Spiritual But Not Religious in 2012 – XII

5 Elemental Challenges — Earth (part 2)

SBNR has established real intellectual and experimental centres, cultural and living centres, centres of investigation. IONS is doing real research. Esalen and Findhorn still exist and have been through many changes of outlook. The Lindisfarne Fellows still exist. The Monroe Institute exists along with its even bigger Brazilian rival, the International Academy of Consciousness. These are serious organisations, although doubtless they are not without their flaws, and there are many others less well known too — hundreds.

Some of them have survived a good long while. People forget tangentially relevant places like Saybrook University are still going. Their multiplicity of approach mirrors that of SBNR itself. But such organisations can still get captured by a regressive monomythic approach, and the same flaws again show all too clearly. I’ve talked before on the ‘Box about Andrew Cohen, albeit briefly. His abuse of position parallels that of any other narcissist guru. It’s an extensive example centred more on bullying than on sex (so far as I know). Even his own mother has joined in the chorus of protest against him.

His operations have been substantially funded by bilking “students” out of enormous sums of money, and psychologically speaking he is running a cult. His magazine, EnlightenNext, must be paid for by activity of that kind to some extent, which makes its multimything look a little less fresh to say the least. His friend, the unimpressive philosopher Ken Wilber, abets him and other narcissist gurus like Adi Da, not least via groups of his own, like the Integral Institute.

This is where the advantage of many separate places becomes clear. We have here a fairly standard Western manifest destiny-tunnel, trying to gather all the multimythed SBNR lines into one thing. Brian Hines has suggested this is in fact simply an attempt at religion now, with people like Wilber and Cohen as figureheads. Certainly it has become an unquestionable ideocracy… can psychosis be far away? And certainly Cohen is seen as a world saviour by many of his students. But the capturing can never happen, the eliding of many ways into one — even when they all interact closely, each maintains its own focus.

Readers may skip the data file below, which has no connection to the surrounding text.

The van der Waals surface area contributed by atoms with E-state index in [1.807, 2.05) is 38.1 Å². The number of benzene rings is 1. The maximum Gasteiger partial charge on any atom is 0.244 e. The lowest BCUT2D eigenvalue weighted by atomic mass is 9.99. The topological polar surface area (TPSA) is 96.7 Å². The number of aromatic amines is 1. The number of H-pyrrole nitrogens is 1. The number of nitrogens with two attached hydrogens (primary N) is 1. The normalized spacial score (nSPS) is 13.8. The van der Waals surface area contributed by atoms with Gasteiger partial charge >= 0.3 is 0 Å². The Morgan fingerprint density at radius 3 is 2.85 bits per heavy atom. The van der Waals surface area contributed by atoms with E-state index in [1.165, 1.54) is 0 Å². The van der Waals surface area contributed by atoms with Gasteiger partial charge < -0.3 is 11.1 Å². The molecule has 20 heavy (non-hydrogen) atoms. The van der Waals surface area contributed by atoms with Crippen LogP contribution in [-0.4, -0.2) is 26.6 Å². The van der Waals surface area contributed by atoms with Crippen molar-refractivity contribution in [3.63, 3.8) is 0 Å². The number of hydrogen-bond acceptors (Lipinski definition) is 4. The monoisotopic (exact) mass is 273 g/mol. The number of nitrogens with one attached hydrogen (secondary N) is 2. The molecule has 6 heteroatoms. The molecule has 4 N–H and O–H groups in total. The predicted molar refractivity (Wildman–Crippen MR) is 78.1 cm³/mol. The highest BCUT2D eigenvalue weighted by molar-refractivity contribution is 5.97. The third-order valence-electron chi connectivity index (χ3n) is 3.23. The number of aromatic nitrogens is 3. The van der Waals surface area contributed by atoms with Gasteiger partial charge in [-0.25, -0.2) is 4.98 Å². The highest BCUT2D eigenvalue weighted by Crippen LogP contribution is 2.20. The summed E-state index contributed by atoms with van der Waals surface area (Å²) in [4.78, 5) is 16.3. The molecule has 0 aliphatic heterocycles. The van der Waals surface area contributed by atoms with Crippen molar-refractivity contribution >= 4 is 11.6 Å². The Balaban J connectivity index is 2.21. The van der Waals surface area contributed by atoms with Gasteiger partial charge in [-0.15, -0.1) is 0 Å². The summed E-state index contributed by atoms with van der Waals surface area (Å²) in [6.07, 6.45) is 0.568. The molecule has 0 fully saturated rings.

Which is lucky. Something about living a monomythic “destiny” in a polymythic milieu seems to allow people to forget the basics of how you treat other human beings, even though that’s part of what you’re supposed to be learning. The person’s soul curdles into grasping for glory. The end justifies the meanness.

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2 responses to “Spiritual But Not Religious in 2012 – XII

  • martingifford

    One interesting thing about Andrew Cohen is that he is extremely ambitious. I don’t know if you are into the Enneagram, but he is a type 1 – perfectionist. So he has a superego (which he thinks is God) pushing him towards what he thinks is perfection. To get a sense of his driven-ness, Check out his quotes of the week. Just the titles are exhausting. Here’s the most recent six:

    A State of Constant Resolution
    An Inner Contract
    God’s Choice
    A Ceaseless Creative Striving
    Creating the Future Unceasingly
    No End

    http://www.andrewcohen.com/category/quote-of-the-week/

    I guess you might not mind the driven-ness because I get the sense that you have a similar karma yoga drive?

    But you can see how such an attitude can make Cohen pushy, aggressive, restless, idealistic, dismissive of individual concerns, etc. The idea is that his ideals are so big and so important, that caring about small personal issues automatically makes you an immoral, self-absorbed, weakling.

    • Jason Wingate

      I don’t know what a “karma yoga drive” is really, but yes, it is the self-importance arising from that attitude that has caused the regression in Cohen I think, or one could see it this way. Hiding under that is the idea that society ought to go in a certain direction — mine. Etc.

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